Cailyn Pajic, Grade 9
“Close your eyes. It will be over quickly.”
My mother had said this to me when I was getting my first anaesthetic injection. That was the day I was getting my right leg amputated because of a spreading infection. I remember being very scared.
This was before the Holocaust.
Now my mother was undoing the straps of my wheelchair hurriedly. I was holding a shaking hand over my mouth, trying to stop the hysterical sobs from leaving my mouth. My older brother was pushing things against the door, trying to be as silent as possible. I could hear screams and shouts from the houses around us. Smashing glass and gunshots were echoing down the street.
It wasn’t fair.
The Nazi’s were targeting disabled people. When mother found out, she had my brother nail planks on all of our windows and doors. We hadn’t expected them to come so soon.
It seemed I wasn't a human. I was merely a broken doll. I am destroyed and discarded. My life never had any worth to begin with. When I was younger, mother would always brush my hair and tell me about the things I should live for.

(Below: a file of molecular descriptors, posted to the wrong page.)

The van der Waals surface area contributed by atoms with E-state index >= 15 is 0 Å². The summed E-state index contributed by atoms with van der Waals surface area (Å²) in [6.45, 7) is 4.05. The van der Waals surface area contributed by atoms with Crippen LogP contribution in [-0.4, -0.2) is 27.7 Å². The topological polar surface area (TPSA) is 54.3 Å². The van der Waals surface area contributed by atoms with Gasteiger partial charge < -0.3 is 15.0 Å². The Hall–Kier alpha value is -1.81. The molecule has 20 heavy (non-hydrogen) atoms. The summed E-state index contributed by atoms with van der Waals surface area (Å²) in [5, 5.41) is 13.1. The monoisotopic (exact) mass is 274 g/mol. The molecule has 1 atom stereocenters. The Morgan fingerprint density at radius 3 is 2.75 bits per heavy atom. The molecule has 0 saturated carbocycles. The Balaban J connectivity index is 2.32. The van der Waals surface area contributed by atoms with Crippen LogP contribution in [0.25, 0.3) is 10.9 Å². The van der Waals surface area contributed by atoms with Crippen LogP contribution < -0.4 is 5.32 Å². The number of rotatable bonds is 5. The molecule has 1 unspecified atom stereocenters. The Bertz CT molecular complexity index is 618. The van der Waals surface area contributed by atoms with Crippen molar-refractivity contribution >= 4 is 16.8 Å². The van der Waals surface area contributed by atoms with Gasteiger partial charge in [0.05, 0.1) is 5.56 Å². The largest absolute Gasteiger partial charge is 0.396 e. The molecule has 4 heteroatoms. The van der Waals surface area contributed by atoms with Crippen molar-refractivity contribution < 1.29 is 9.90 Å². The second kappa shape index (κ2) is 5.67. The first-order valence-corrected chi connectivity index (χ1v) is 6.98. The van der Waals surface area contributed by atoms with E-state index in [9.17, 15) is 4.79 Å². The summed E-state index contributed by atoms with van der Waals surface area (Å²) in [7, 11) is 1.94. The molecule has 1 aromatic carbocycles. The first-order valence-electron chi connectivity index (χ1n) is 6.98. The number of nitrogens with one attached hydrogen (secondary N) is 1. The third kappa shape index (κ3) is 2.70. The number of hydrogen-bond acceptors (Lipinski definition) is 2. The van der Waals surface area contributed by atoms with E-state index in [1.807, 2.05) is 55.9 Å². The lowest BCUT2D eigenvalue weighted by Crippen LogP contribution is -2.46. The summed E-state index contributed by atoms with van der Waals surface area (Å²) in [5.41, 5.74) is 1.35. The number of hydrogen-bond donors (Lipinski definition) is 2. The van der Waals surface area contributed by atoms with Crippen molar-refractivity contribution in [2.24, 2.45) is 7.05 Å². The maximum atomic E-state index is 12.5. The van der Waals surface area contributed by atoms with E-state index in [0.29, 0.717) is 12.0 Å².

Everybody else only saw the things I should die for.
Silent tears were streaming down my brother’s face. It occurred to me that he would be killed too; that my family would suffer the same fate because of me.
A window from the room next to us shatters. More noise floods inside, merging with the sound of my heartbeat. Multiple foot step shake the wooden floor. The Nazi's had broken in, ripping my home apart like a dollhouse.
Mother helps me limp to the cupboard. We both squeeze inside, knowing what was to come. Her eyes were so frightened. My brother looks into our eyes and whispers how much he loves us. I can’t hear him over the Nazi’s breaking down the door before us. He locks the cupboard, trying to keep me and mother safe.
That was the last time I would ever see him. Mother brings my face to her chest as the sound of footsteps are heard in the room we were in. They were searching for us. I hear my brother shouting for mercy outside the cupboard doors.
A gunshot echoes through the room. I couldn't hear my brother anymore.
My mother runs her hand through my hair while I cry. As somebody begins to break open the cupboard, she brings her mouth to my ear and whispers;
“Close you’re eyes. It will be over quickly.”